The West

The Lip - Up, close and personal at NBC
The Lip - Up, close and personal at NBC

Long-time beer drinker and The Sip editor Ross Lewis casts his eye over the kegs from here and abroad.

There are plenty of breweries that give drinkers a chance to catch a glimpse of their beer-making operation.

Yet, from the first step inside the Northbridge Brewing Company, Perth’s latest food-beverage celebration, patrons almost feel a part of the process.

The space in Perth’s entertainment capital was tight, forcing NBC owners to go up and deep in construction. While that has developed a superb look-out over Northbridge piazza it has ensured head brewer Ken Arrowsmith remains super fit.

Arrowsmith has had to arrange his brewery vertically so he spends much of the day running up and down stairs. These aren’t service-only steps. To get from the mashtun to the fermenter means he has to manoeuvre through the brewpub crowd.

It is impossible to enter NBC without passing Arrowsmith at work so it is understandable that patrons want to try one of the results of his labour.

Arrowsmith, synonymous in WA brewing for his work with Emu Export and Emu Bitter while at Swan in the 1980s and 90s, has been lured out of retirement by NBC part-owner and Michael Keiller. The pair had gone to Swanbourne High School together.

He is the main man in the beer kitchen producing three drops, a Wheat, Pale Ale and a Lager with a mid-strength on the way. His brewery can deliver about 55 kegs a week to service the brewpub.

NBC don’t have a licence to package their beverages but there has already been very strong support for Arrowsmith’s efforts since the establishment opened earlier this month.

And Arrowsmith hopes to be able to better satisfy the demand by hooking up the tanks directly to taps in the bar to ensure the freshest supply.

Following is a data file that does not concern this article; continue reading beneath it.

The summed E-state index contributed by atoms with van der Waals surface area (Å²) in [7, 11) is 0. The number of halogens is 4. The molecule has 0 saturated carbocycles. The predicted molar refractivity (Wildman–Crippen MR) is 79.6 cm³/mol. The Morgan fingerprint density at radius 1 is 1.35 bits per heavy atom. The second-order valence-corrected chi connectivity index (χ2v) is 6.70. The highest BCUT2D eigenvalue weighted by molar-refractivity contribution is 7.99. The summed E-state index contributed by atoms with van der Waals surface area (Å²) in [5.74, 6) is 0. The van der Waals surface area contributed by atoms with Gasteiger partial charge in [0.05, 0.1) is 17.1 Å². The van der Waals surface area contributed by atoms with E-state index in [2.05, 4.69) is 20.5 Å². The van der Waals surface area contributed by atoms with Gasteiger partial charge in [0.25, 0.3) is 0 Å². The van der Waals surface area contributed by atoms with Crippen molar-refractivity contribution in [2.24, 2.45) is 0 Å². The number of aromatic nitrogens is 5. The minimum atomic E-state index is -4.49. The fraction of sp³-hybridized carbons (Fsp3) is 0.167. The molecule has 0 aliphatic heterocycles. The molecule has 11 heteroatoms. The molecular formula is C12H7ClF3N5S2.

“We also plan to do six or so special beers every year,” Arrowsmith said. “This will be for special occasions like Oktoberfest, Easter or Christmas.

“We want to make the brewery accessible to the general public. We didn’t have much space and I even had to move a wall to get some tanks in.

“But it has been great to get back to this scale of brewing, even though I have still been doing a lot at home.”

Indeed, Arrowsmith brewed 25 to 30 test batches of his varieties before deciding on recipes with which he was content.

The NBC Beerland Lager takes the drinker back 25 or 30 years when full flavoured lagers just didn’t dominate the market, they were the market. A time when Arrowsmith was doing some of his best work with Swan.

The Beerland Lager is crisp with a fluffy head that, unlike a lot of the type of recent day, hangs around for a while to keep the drink fresh.

There is a good flavour from the imported German malt and an early sweetness before a subtle bitterness on the swallow.

It is described as a Classic Lager and it certainly reminds of the period when the style was just about all punters could drink.

However, Arrowsmith has delivered a brew that will appease the local market. The exciting thing is that NBC is about to start some experimentation. And that is when the fun will lift another level.

The West Australian

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